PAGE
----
BusinessWeek has an interesting cover story this week about The Leaner Baby Boomer Economy.
Calling Mercedes the “the quintessential boomer brand”, BusinessWeek estimates that Mercedes will sell a third fewer cars in America. The article also notes efforts by companies like Nordstrom (JWN), Starwood Hotels & Resorts (HOT), Outback Steakhouse, BMW and Target (TGT) to offer value shopping or “cheap chic” in an effort to reach out to generations X and Y.
By now most are familiar with this new wave of frugality. Thus the real story is not article itself but the is the easy to miss sidebar statistics as follows:
- $400 Billion: Amount that will come out of annual U.S. consumption as thrifty boomers push savings rate from 1% to nearly 5%.
- 47%: Boomers share of national disposable income in 2005 before the bubble burst. Boomers contributed only 7% to national savings.
- 2.4%: Forecasted GDP growth over the next three decades as boomers ratchet back. GDP has grown 3.2% a year since 1965.
- 69%: Portion of boomers aged 54 to 63 who are financially unprepared for retirement.
- 78%: Boomers’ share of GDP growth during the bubble years of 1995 to 2005
Those stats are from a McKinsey study, and there is nothing remotely inflationary about any of them.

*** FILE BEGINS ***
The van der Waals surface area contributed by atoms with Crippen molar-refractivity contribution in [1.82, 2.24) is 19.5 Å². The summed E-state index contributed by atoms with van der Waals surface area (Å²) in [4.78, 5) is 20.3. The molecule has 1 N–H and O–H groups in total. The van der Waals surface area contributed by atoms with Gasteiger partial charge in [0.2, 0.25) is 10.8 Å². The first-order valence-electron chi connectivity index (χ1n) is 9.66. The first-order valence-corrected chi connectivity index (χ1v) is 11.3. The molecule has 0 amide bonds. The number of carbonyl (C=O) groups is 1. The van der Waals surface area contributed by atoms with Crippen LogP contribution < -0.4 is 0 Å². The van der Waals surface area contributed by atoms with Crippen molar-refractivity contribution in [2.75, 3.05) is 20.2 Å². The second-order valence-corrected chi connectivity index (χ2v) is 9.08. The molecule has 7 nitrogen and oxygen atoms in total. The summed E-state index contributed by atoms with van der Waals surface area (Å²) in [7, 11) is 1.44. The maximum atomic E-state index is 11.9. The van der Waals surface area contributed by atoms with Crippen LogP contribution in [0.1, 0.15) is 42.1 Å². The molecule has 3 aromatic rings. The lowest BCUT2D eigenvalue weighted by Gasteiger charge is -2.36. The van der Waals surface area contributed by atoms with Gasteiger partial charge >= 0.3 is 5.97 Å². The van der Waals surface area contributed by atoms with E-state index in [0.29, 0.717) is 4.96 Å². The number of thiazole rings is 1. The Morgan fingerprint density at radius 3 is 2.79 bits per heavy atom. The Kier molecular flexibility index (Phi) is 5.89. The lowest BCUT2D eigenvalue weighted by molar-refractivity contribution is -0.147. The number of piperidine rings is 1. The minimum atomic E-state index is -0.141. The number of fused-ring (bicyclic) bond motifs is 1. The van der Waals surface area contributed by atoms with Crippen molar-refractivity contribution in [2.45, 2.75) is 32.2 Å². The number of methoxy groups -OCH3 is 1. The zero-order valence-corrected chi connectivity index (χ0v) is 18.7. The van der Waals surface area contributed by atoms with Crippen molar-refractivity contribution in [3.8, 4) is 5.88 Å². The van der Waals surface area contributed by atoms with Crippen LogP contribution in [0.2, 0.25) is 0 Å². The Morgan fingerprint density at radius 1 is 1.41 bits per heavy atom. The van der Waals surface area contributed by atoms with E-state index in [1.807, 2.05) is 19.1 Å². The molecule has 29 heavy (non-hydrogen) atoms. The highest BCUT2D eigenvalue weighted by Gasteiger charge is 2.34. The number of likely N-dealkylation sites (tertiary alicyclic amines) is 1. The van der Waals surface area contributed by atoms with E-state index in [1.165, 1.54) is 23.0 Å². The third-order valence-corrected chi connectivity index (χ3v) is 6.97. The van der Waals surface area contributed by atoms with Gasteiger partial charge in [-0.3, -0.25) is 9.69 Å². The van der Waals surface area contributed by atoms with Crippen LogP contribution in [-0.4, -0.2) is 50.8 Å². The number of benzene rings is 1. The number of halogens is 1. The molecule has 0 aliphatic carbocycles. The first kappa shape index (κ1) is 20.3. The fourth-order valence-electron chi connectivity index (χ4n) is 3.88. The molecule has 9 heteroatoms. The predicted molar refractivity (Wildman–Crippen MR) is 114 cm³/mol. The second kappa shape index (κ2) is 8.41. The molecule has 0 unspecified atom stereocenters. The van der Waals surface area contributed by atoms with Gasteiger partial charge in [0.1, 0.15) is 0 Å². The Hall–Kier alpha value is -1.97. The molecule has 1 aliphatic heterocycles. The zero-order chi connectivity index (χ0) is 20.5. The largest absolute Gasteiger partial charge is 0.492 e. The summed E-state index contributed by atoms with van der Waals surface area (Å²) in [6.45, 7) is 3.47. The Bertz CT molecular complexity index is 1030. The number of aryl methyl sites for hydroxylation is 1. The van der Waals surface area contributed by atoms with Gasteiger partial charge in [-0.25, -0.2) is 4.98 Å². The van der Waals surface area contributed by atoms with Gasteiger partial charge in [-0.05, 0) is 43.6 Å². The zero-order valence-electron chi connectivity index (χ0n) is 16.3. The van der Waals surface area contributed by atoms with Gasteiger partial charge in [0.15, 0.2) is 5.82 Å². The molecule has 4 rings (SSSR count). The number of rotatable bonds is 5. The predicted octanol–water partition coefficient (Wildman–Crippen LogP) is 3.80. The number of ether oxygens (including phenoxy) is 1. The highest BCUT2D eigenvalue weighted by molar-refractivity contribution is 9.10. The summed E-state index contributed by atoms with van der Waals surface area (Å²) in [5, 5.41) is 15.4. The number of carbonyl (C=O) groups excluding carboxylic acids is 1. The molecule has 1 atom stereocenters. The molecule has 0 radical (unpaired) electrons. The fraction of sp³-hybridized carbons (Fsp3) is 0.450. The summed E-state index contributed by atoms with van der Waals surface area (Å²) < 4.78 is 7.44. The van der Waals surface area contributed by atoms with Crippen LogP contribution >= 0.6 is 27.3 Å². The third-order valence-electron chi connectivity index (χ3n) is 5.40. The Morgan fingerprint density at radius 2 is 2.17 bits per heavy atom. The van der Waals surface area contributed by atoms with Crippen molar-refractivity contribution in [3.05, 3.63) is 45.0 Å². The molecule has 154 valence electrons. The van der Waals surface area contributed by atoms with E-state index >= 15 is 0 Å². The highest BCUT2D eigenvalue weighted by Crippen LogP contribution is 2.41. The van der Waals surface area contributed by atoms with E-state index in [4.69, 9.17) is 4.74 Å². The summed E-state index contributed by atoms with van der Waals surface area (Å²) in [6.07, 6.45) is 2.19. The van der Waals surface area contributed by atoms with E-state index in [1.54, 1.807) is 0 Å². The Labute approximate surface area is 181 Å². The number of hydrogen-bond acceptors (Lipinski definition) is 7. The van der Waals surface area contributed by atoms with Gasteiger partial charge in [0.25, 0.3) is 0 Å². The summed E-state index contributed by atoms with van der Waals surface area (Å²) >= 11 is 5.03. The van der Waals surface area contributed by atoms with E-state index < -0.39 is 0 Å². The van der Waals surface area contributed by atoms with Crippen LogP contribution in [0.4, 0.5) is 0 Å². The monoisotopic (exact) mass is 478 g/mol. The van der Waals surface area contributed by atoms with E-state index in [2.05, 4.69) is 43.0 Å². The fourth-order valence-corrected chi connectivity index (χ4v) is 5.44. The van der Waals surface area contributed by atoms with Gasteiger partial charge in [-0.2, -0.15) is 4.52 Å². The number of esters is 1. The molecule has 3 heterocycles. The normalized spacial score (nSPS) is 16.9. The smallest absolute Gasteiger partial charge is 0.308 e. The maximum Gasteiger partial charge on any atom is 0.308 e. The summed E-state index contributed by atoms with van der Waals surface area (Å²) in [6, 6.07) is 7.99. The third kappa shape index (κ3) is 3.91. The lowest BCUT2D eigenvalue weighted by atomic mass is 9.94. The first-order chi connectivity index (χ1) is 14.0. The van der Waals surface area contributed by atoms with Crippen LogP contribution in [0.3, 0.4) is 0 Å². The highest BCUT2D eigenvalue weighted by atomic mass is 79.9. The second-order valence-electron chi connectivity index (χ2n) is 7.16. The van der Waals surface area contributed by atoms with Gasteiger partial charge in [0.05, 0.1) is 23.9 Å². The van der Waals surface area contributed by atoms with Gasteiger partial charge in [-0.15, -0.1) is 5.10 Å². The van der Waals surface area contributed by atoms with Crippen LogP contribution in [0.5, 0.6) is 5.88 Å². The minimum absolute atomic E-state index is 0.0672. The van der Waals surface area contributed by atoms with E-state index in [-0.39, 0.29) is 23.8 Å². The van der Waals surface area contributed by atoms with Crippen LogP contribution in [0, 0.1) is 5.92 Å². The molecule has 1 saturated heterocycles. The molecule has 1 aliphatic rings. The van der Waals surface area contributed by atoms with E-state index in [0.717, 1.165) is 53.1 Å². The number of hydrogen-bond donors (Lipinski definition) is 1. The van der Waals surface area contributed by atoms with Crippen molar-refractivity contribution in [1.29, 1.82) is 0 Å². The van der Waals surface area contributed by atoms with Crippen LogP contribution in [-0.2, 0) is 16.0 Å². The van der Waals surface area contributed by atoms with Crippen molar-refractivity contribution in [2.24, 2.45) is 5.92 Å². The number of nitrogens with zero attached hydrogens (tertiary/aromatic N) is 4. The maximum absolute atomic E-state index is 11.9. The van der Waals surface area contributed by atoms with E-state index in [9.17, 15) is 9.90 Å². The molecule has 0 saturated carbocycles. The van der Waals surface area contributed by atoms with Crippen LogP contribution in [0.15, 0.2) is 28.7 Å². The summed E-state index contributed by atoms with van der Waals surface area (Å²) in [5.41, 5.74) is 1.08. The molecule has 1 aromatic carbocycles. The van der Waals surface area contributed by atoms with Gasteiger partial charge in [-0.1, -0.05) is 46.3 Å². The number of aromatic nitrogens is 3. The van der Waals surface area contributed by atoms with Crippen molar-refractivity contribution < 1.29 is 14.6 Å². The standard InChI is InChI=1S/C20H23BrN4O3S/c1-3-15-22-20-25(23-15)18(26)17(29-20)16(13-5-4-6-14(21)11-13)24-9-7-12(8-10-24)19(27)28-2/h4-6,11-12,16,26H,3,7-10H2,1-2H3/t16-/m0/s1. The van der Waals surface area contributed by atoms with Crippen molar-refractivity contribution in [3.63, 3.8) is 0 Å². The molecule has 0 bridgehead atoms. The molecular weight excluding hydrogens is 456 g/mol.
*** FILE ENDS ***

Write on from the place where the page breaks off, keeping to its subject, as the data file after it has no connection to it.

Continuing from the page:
In his Town Hall Meetings Bernanke said:
“It takes GDP growth of about 2.5 percent to keep the jobless rate constant. But the Fed expects growth of only about 1 percent in the last six months of the year. So that’s not enough to bring down the unemployment rate.”
Inquiring minds might be asking: Why does it take 2.5% growth to keep the jobless rate constant? The answer is the first 2.5%+- of GDP is based on hedonics and imputations. In plain English, the first 2.5%+- of GDP (if not much more) is fictional. When the economy is growing at 2% it feels like a recession because it probably is, even though no one will admit it.
Now consider the implications of a 2.4% GDP forecast for three decades.
If Bernanke is correct that it takes 2.5% GDP growth just to keep the unemployment rate constant, and McKinsey is also correct in its 2.4% forecast, we will be stuck with 10% unemployment for decades.
Mike “Mish” Shedlock
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